The Cybersecurity and Infrastructure Security Agency (CISA) is a United States federal agency, an operational component under Department of Homeland Security (DHS) oversight. Its activities are a continuation of the National Protection and Programs Directorate (NPPD). CISA was established on November 16, 2018 when President Donald Trump signed into law the Cybersecurity and Infrastructure Security Agency Act of 2018. Brandon Wales served as Acting Director until Jen Easterly was unanimously confirmed by the Senate on July 12, 2021 and became Director.
|Headquarters||Rosslyn, Arlington, Virginia|
|Annual budget||$3.16 billion (2020)|
|Parent agency||Department of Homeland Security|
Former NPPD Under-Secretary Christopher Krebs was CISA's first Director, and former Deputy Under-Secretary Matthew Travis was its first Deputy Director. The expected role of CISA is to improve cybersecurity across all levels of government, coordinate cybersecurity programs with U.S. states, and improve the government's cybersecurity protections against private and nation-state hackers.
The National Protection and Programs Directorate (NPPD) was formed in 2007 as a component of the United States Department of Homeland Security. NPPD's goal was to advance the Department's national security mission by reducing and eliminating threats to U.S. critical physical and cyber infrastructure.
On November 16, 2018, President Trump signed into law the Cybersecurity and Infrastructure Security Agency Act of 2018, which elevated the mission of the former NPPD within DHS, establishing the Cybersecurity and Infrastructure Security Agency (CISA). CISA is a successor agency to NPPD, and assists both other government agencies and private sector organizations in addressing cybersecurity issues.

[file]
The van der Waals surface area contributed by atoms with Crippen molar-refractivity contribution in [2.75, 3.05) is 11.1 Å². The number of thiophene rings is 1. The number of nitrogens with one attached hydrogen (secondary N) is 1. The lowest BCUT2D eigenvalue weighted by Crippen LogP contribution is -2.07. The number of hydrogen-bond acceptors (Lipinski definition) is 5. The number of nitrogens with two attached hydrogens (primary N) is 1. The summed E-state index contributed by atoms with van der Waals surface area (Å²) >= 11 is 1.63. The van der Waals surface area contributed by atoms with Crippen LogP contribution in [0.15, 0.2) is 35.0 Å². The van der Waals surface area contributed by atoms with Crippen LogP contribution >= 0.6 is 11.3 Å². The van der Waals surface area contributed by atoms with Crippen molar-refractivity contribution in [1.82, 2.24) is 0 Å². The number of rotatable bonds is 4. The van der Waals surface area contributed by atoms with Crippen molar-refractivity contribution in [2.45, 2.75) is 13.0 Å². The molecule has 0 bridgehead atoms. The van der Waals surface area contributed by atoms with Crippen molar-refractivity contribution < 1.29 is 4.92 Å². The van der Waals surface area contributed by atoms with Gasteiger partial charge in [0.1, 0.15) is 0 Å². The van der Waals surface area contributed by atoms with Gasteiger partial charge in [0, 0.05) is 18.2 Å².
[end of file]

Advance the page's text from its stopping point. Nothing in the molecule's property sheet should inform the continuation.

On January 22, 2019, CISA issued its first Emergency Directive (19-01: Mitigate DNS Infrastructure Tampering) warning that "an active attacker is targeting government organizations" using DNS spoofing techniques to perform man-in-the-middle attacks. Research group FireEye stated that "initial research suggests the actor or actors responsible have a nexus to Iran."
In 2020, CISA created a website, titled Rumor Control, to rebut disinformation associated with the 2020 United States presidential election. On November 12, 2020, CISA issued a press release asserting, "There is no evidence that any voting system deleted or lost votes, changed votes, or was in any way compromised." On the same day, Director Krebs indicated that he expected to be dismissed from his post by the Trump administration. Krebs was subsequently fired by President Trump on November 17, 2020 via tweet for his comments regarding the security of the election.
On July 12, 2021, the Senate confirmed Jen Easterly by a Voice Vote, directly after the Senate returned from its July 4th recess. Easterly’s nomination had been reported favorably out of Senate Committee on Homeland Security and Governmental Affairs on June 16, but a floor vote had been reportedly held by Senator Rick Scott over broader national security concerns, until the President or Vice President had visited the southern border with Mexico.